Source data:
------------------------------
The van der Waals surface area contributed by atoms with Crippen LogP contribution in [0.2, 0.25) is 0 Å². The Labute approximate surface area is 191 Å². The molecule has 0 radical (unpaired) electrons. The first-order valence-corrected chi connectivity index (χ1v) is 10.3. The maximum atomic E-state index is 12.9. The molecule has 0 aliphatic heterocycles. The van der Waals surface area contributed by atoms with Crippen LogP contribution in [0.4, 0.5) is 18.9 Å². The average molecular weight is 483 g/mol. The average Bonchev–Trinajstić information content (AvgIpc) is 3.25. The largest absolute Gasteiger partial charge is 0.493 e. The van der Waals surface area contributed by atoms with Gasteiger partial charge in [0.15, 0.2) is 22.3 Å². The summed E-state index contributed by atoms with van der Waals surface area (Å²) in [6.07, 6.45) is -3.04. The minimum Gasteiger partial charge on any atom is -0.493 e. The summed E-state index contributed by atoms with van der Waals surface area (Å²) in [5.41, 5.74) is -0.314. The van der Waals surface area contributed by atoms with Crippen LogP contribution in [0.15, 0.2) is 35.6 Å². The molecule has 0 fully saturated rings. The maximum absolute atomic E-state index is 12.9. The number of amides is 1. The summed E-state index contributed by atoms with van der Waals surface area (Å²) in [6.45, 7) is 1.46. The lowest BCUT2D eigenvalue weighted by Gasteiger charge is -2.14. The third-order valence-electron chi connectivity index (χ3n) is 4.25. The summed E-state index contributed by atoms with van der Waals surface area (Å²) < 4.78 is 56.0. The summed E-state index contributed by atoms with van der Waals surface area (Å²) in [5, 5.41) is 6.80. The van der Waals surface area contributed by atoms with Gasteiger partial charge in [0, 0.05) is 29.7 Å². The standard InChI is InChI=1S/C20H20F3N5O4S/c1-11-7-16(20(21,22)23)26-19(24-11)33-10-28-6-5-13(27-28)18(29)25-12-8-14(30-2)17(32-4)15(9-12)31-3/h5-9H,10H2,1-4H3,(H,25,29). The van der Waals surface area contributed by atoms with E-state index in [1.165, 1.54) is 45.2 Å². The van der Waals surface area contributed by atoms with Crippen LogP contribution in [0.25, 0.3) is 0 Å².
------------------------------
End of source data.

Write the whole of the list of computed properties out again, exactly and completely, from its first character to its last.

The van der Waals surface area contributed by atoms with Crippen LogP contribution in [0.2, 0.25) is 0 Å². The Labute approximate surface area is 191 Å². The molecule has 0 radical (unpaired) electrons. The first-order valence-corrected chi connectivity index (χ1v) is 10.3. The maximum atomic E-state index is 12.9. The molecule has 0 aliphatic heterocycles. The van der Waals surface area contributed by atoms with Crippen LogP contribution in [0.4, 0.5) is 18.9 Å². The average molecular weight is 483 g/mol. The average Bonchev–Trinajstić information content (AvgIpc) is 3.25. The largest absolute Gasteiger partial charge is 0.493 e. The van der Waals surface area contributed by atoms with Gasteiger partial charge in [0.15, 0.2) is 22.3 Å². The summed E-state index contributed by atoms with van der Waals surface area (Å²) in [6.07, 6.45) is -3.04. The minimum Gasteiger partial charge on any atom is -0.493 e. The summed E-state index contributed by atoms with van der Waals surface area (Å²) in [5.41, 5.74) is -0.314. The van der Waals surface area contributed by atoms with Crippen LogP contribution in [0.15, 0.2) is 35.6 Å². The molecule has 0 fully saturated rings. The maximum absolute atomic E-state index is 12.9. The number of amides is 1. The summed E-state index contributed by atoms with van der Waals surface area (Å²) in [6.45, 7) is 1.46. The lowest BCUT2D eigenvalue weighted by Gasteiger charge is -2.14. The third-order valence-electron chi connectivity index (χ3n) is 4.25. The summed E-state index contributed by atoms with van der Waals surface area (Å²) < 4.78 is 56.0. The summed E-state index contributed by atoms with van der Waals surface area (Å²) in [5, 5.41) is 6.80. The van der Waals surface area contributed by atoms with Gasteiger partial charge in [0, 0.05) is 29.7 Å². The standard InChI is InChI=1S/C20H20F3N5O4S/c1-11-7-16(20(21,22)23)26-19(24-11)33-10-28-6-5-13(27-28)18(29)25-12-8-14(30-2)17(32-4)15(9-12)31-3/h5-9H,10H2,1-4H3,(H,25,29). The van der Waals surface area contributed by atoms with E-state index in [1.165, 1.54) is 45.2 Å². The van der Waals surface area contributed by atoms with Crippen LogP contribution in [0.25, 0.3) is 0 Å².